Quite a few people have been writing about their exploits with Test-Driven Development over the past few weeks and months. Oren Ellenbogen has been writing several articles on the basics of TDD, Ron Jeffries has been TDD'ing a sudoku solver, and Scott Hanselman, Phil Haack and Roy Osherove continue to add more thoughts of their own to the subject. Roy has even started a blog on writing a book about test-driven development.

Given my attention deficient aptitude for getting distracted by something else before getting started on a project, Oren's description of TDD as 'Code little, think, code little' seems good for me. And with the repeat test run feature now up and running in Jamie Cansdale's TestDriven.NET 2.0, using nUnit in VS2005 is even easier than before.

I haven't seen anyone work with XML in a TDD blogging series yet, so I'm going to TD-develop a .NET 2.0 app which extends the schema-to-class functionality in xsd.exe. I've picked this for a number of reasons.

  • I've already had a go at this in the past but didn't get very far
  • TDD also functions as a great way to learn new technologies \ algorithms bit by bit. (Ron's Sudoku solver being a case in point)
  • The default behaviour in xsd.exe changed a little between .NEt 1.x and .NET 2.x which means that documentation on this kind of app such as this well thumbed doc provided by Dan Cazzulino on MSDN may be out of date now and TDD will help pick up the differences as we go along.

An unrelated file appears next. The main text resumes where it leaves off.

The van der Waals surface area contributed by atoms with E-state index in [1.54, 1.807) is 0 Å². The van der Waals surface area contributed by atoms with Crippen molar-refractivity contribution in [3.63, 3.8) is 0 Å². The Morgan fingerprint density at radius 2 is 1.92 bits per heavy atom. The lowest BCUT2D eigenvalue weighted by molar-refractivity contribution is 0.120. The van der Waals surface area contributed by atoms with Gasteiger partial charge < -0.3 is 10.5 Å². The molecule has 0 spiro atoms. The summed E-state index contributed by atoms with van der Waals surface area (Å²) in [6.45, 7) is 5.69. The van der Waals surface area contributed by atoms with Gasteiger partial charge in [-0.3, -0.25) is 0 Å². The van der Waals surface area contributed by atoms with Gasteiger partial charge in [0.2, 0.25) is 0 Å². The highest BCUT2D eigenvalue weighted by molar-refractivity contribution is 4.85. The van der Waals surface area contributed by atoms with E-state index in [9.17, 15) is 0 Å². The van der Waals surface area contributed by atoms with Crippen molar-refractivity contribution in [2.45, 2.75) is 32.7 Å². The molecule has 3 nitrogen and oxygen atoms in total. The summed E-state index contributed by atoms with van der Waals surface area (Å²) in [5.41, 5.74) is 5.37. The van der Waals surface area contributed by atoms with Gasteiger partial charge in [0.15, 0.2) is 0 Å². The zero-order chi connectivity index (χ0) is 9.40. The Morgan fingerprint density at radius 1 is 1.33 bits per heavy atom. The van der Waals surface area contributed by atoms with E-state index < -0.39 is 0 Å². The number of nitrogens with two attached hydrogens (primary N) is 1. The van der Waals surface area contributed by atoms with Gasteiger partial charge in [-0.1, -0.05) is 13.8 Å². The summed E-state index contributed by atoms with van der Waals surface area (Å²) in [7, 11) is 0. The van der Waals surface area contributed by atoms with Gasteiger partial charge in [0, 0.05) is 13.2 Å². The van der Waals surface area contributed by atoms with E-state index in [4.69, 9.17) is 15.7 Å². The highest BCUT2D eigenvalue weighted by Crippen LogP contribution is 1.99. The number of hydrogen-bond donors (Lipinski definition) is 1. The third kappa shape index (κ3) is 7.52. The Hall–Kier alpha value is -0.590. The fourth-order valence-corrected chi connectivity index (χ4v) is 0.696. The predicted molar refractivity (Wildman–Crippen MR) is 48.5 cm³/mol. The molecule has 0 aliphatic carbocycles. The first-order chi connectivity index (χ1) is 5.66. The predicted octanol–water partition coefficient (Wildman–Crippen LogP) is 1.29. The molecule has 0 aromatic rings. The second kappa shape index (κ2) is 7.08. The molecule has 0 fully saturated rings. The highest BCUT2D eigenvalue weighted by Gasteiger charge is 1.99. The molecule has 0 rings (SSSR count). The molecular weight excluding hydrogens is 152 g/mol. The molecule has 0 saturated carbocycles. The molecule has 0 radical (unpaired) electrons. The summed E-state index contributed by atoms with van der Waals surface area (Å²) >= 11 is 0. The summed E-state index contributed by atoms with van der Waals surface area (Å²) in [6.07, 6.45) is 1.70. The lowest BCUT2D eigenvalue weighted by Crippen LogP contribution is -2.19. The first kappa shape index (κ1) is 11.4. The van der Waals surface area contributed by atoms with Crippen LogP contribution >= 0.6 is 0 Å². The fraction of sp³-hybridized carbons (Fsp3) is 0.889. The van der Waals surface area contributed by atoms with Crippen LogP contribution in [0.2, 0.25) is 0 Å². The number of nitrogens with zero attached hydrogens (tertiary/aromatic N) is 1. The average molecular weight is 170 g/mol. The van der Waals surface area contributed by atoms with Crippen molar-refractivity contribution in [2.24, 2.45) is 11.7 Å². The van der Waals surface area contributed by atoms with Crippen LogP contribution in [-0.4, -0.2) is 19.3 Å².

• I've encountered a bug or two with the XmlSerializer in .NET 2.0 that requires tweaking the class file which xsd.exe generates and it would be useful to do this automatically rather than as a postfix.

I'm going to use the first few tests to

  • Set up a nice testing framework for testing boundary conditions as we encounter them.
  • Get to grips with the internals of the XmlSchema and CodeNamespace classes that we might not already have.

We can also bear in mind the simple condition that in these initial tests, our code should return the same as if we used xsd.exe on a schema file, so we can generate tests from that as well. Now some might invoke the first acronym of TDD - YAGNI - or 'You ain't gonna need it', which may be true here, but as we're also going to learn how schemas and code namespaces map to each other in the process, I'm happy to make the trade off.

Right then, onto the first test...